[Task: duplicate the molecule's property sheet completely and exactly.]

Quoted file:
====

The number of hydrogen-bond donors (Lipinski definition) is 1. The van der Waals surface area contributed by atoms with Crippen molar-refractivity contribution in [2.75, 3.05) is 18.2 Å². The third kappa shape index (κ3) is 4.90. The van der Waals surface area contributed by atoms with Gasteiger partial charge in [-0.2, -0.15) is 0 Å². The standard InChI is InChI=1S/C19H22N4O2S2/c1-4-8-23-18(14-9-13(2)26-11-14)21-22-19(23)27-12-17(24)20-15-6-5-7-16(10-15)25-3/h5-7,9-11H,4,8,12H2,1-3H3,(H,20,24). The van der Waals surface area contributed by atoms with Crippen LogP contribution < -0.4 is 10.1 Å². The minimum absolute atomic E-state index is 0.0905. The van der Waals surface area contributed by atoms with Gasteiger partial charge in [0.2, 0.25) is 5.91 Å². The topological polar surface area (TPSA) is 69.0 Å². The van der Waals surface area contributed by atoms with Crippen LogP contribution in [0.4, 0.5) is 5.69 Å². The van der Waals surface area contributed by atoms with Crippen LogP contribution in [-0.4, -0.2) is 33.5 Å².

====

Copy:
The number of hydrogen-bond donors (Lipinski definition) is 1. The van der Waals surface area contributed by atoms with Crippen molar-refractivity contribution in [2.75, 3.05) is 18.2 Å². The third kappa shape index (κ3) is 4.90. The van der Waals surface area contributed by atoms with Gasteiger partial charge in [-0.2, -0.15) is 0 Å². The standard InChI is InChI=1S/C19H22N4O2S2/c1-4-8-23-18(14-9-13(2)26-11-14)21-22-19(23)27-12-17(24)20-15-6-5-7-16(10-15)25-3/h5-7,9-11H,4,8,12H2,1-3H3,(H,20,24). The van der Waals surface area contributed by atoms with Crippen LogP contribution < -0.4 is 10.1 Å². The minimum absolute atomic E-state index is 0.0905. The van der Waals surface area contributed by atoms with Gasteiger partial charge in [0.2, 0.25) is 5.91 Å². The topological polar surface area (TPSA) is 69.0 Å². The van der Waals surface area contributed by atoms with Crippen LogP contribution in [0.4, 0.5) is 5.69 Å². The van der Waals surface area contributed by atoms with Crippen LogP contribution in [-0.4, -0.2) is 33.5 Å².